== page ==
In The Astrology of Fate, Liz Greene admits that psychological astrology has sought to disown its connection to the traditional astrological view as put forth by Ptolemy, especially when it centres around questions of fate and free-will. Though Greene acknowledges that traditional astrologers provided predictions that were true in their time, she questions the reliability to their methods in the contemporary world. Greene considers the contextual nature of past astrological methods as pointing towards the changes that have occurred in culture and in the understanding of the fate. Greene asserts that in times when traditional astrology was the dominant model of practice, times when astrology was used largely to reveal symbols of outer events, people were not aware of the depths of the psychological reality that lay within. A person was their assumed role, and was personified by his position in society. The psychological paradigm today holds that people are many things simultaneously.

Greene asserts that astrology had to be more fatalistic five hundred years ago because people of that time lacked the insight into the role that their perceptions have on their external environment. As our awareness of our inner complexity has changed, so too has there been a change in our understanding of what astrological symbols indicate. Greene asserts that this new understanding of the birth chart is done not to escape fate, but rather, in order to understand and relate what the birth chart is representing from an internalized, and perhaps also externalized, perspective.

Greene acknowledges the discomfort that exists within psychological astrologers and the questions of predetermination and prediction. One the one hand, there is the acknowledgement that the birth chart represents a moment of time which is outside of one’s conscious control, and therefore fated. On the other, there exists the notion that regardless of what potentialities exists within a birth chart; a person is essentially in possession of a free will and will do what one chooses likes with the opportunities present at the time of birth.

Greene further articulates two key concerns with contemporary psychological astrology’s struggle with the question of fate. The first involves the identification of trends that contain within them the possibilities of what one may experience. The other has to do with separating the body, which is the birth chart, with the spirit, which is essentially free to decide and make its own choices. In one perspective, moments can arise in one’s life that appears predetermined. But the perception of the event, how one chooses to interpret what is happening, and the meaning one will derive from it falls into the realm of self-determination. The inner life can be as predetermined as outside events appear to be, and yet at the same time, there appears to be a lot of room for personal choice. In its most hopeful articulation, Greene sees psychological astrology as being able to reveal what it is that one will require to allow the disclosure of one’s fate, and thereby a more meaningful life.


Patrick Curry asserts that what is actually in practice within psychological astrology is ‘concrete magic’. The birth chart is a map of the Self, presented in a guise that is a part of a one-sided, spiritual prescription that is palatable within a secularized framework. The map of the psyche is no longer a revelation into the soul, as the origin of the word “psyche” would suggest , but is now an internal hierarchy where the Sun, as representing the Self, takes precedence above all else . Curry contends that the planets, as seen within the psychological astrology framework, are not deities that live with and through us, but have become acceptable as psychological aspects of one person, bringing again the reiteration of the exaltation of individualism. The external environment is either downplayed or ignored. Everything we experience in the world is, in this framework, a result of our own internal projections outward. It isn’t that events are happening to us. The emphasis is on how we create, perceive, and experience the events that matter. This puts the emphasis on the Self and removes the Self from the world. By becoming aware of what one is projecting, they can, in theory, begin to make choices with greater awareness. A change of choices leads to a change of one’s fate, and makes any external force or environment either remotely secondary or inconsequential.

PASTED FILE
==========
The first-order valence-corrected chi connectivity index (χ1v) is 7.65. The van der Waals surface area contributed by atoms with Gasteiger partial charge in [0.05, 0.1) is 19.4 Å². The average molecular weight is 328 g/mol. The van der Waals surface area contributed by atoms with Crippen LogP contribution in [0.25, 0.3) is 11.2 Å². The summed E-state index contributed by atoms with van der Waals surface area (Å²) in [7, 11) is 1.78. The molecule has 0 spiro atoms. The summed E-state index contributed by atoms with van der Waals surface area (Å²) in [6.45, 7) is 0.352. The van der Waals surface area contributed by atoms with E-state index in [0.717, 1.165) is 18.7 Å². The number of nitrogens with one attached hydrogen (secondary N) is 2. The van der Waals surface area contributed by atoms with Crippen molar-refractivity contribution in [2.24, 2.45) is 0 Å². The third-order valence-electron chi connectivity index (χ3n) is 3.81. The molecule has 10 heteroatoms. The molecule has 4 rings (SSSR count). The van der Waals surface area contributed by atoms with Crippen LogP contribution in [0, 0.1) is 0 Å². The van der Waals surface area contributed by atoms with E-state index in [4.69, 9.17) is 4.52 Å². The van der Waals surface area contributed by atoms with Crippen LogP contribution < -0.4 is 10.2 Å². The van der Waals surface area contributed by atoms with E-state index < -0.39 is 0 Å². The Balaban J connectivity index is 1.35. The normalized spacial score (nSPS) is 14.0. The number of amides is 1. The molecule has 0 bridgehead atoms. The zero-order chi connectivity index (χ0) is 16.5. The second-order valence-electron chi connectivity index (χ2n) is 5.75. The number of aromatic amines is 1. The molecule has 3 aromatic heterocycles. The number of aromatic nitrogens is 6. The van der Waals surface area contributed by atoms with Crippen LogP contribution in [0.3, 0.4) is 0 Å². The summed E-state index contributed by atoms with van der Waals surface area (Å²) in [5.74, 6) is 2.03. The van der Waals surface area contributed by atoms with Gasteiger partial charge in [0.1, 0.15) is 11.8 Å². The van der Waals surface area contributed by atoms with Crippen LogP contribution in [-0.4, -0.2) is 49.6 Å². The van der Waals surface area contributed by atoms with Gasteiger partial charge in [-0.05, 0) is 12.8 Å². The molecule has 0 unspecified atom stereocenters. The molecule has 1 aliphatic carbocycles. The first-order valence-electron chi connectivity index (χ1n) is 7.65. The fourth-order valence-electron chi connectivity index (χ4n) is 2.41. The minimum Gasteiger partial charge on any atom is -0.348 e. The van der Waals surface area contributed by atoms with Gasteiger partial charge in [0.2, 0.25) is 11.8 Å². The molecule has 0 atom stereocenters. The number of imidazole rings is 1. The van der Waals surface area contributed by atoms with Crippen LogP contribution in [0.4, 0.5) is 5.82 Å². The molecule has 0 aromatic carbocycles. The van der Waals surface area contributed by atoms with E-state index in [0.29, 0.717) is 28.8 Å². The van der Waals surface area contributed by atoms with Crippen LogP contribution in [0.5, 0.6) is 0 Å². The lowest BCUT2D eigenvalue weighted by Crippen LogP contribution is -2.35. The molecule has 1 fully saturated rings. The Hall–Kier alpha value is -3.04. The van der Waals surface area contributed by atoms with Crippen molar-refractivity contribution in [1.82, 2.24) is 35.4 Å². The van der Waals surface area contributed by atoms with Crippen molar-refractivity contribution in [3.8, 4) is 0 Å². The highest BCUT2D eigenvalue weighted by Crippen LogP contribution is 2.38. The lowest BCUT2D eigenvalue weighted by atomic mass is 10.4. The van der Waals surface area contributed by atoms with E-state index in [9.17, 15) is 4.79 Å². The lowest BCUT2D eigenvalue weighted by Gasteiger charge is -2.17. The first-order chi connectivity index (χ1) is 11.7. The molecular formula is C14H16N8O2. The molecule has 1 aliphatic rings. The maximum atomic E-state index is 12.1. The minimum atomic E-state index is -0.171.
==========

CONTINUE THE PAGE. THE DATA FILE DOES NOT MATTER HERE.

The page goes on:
Maggie Hyde believes that psychological astrology splits the Self from the external, participatory world. In Jung and Astrology, Hyde articulates the contrasts between psychological astrology and traditional astrology. One of Hyde’s criticisms articulates the contrast in how the external environment is understood and represented in these two systems. Classical astrology not only discloses the Self, but the Self within the external world, and the external world itself. By emphasising the internal unconscious and conscious drives of an individual, it is how events are perceived, and not the events themselves, that take on primary significance. The birth chart is thus used to uncover unconscious drives and motivations that are indicating how one may be perceiving events in one’s life. In this way, psychological astrology seeks to empower people by shedding light on what they are projecting. This is what Hyde terms ‘psychological reductionism’, where everything that happens in one’s life can be deduced to what is going on in one’s mind.